• Expected generating hours per year
  • Wholesale price per mwh paid by KCK BPU
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blindrabbit 1 year, 10 months ago

Mr. McKee's got his knickers in a bind! By buying the correct fit you can relieve the discomfort. Or maybe, he is concerned with the river being closed North to South, it will disrupt the annual carp migration; of course some states have helped aleviate this problem for Pacific salmon by installing fish ladders, do you concur?

On a serious note, are there any other hydroelectric units in the State?

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FlintlockRifle 1 year, 10 months ago

The Hill/Bowersock family have been a part of our town for many years, creating jobs for lots of familys. Back in 1970's or so a friend of mine named Swede worked in the present power plant, that was when they lower the river level on south side for repairs to the power building. Went down one evening with Swede to gas up the pump used to keep water level down, he drove the old Dodge company pick-up down the temporary road below the power plant building. I had my camera and took a picture of him in the "bottom" of the river with the building in the background. He had it in this office at the plant untell he retired. I remember all the fish hooks and lead sinkers hanging all over the bottom side of the bulding.Hope he passed on to the Hill family, hope it's some place safe. I didn't keep a copy or the negative, dumb on my part----

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pace 1 year, 10 months ago

Looks a lot cleaner than the "clean" coal. Good luck to the Hill family.

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John Hampton 1 year, 10 months ago

So... prior to the building of this power plant... how many boating enthusiasts freely boated the calm waters over the pre-existing dam?

What the heck are you talking about?

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JackMcKee 1 year, 10 months ago

The Tower of Power will make a nice bookend with the Tower of Terror.

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consumer1 1 year, 10 months ago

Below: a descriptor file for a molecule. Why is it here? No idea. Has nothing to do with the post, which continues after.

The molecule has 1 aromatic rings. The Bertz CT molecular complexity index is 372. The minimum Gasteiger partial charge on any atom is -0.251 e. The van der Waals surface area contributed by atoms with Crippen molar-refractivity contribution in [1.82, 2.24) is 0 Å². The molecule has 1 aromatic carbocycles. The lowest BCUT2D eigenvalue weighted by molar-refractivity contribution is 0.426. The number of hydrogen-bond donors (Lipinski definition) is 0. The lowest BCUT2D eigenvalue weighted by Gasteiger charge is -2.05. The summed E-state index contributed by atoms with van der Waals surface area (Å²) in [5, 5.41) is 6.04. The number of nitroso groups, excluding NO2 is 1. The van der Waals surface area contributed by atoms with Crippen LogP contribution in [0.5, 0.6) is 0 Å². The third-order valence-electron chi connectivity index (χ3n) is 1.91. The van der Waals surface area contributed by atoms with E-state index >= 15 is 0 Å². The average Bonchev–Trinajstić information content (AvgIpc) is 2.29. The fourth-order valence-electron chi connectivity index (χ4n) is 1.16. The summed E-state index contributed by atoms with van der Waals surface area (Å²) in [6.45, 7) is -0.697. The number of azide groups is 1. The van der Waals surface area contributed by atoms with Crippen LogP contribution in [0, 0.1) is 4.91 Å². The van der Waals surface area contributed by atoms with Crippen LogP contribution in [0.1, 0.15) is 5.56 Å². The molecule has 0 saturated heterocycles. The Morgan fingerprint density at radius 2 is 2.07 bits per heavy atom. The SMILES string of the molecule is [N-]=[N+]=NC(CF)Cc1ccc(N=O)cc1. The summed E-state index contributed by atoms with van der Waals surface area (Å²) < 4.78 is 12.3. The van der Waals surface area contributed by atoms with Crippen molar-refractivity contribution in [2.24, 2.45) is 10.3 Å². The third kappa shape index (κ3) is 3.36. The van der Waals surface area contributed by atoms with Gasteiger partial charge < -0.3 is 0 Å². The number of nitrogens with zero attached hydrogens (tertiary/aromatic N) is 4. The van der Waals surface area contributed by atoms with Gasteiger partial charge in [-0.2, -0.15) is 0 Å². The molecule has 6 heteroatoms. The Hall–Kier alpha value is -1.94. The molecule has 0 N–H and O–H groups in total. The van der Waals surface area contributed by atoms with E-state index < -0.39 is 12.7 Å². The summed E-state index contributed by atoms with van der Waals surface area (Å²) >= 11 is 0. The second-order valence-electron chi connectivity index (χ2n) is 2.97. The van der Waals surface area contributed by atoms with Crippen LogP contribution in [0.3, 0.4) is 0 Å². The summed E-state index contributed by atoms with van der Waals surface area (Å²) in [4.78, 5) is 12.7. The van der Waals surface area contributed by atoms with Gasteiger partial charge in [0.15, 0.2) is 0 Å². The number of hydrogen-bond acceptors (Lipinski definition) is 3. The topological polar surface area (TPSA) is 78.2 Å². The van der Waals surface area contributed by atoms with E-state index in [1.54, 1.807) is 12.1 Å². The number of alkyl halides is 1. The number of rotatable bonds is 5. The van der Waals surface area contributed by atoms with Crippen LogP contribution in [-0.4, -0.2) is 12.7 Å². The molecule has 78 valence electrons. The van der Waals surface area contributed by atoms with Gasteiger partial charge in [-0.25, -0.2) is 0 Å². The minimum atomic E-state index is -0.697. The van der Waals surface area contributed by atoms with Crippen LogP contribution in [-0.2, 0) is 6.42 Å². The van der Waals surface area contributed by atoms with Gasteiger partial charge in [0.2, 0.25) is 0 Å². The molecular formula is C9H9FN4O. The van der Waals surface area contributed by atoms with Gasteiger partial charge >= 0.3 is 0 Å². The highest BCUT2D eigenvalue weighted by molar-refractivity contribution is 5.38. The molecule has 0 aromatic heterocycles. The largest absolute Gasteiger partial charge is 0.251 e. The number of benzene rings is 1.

Quick alert the Liberal Lawrence committe that is in charge of stopping the building from casting a shadow on the poor resident catfish in the river!! Protest at city hall!! Think of the catfish having their sunshine taken away by a tall building. How can they have a latte' at the local catfish bistro in the shade of that monster!!

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FalseHopeNoChange 1 year, 10 months ago

Larryville 'discovers' hydroelectric power.

JackMcKee

Maybe some 'canoe locks' like boat locks in Ballard will 'warm' you to hydroelectric power.

http://www.seattle.gov/tour/locks.htm

http://www.seattlepi.com/visitorsguide/top-seattle-attractions/article/Ballard-Locks-and-Fish-Ladder-1316990.php

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50YearResident 1 year, 10 months ago

Now that construction is well underway, all Hill-Nelson will need is water. My question is, is there really enough water flow in the Kaw to support this plant? Also, who will be responsable for maintaining the dam itself. In the past it has been passed off to the city because they need water flow for their intake pumps for drinking water. Are the Hills going to be 100% responsable for dam maintainance? Is this building going to be a worse eye sore than the Compton building at 9th and New Hampshire due to the height, which the city has made Compton change and lower several times now?

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The_Voice_of_Reason 1 year, 10 months ago

Dam, can't wait to see it when its finished...

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JackMcKee 1 year, 10 months ago

I've always been curious how the water rights work on that dam. Does the family own parcels on both sides of the dam? Another sad state of affairs in Kansas law. Rivers should be free to travel.

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frankfussman 1 year, 10 months ago

"That’s why Hill-Nelson urges all those motorists who cross the downtown Kansas River bridges to get a good look." Sure, take your eyes off the road on the bridge. See how many accidents happen.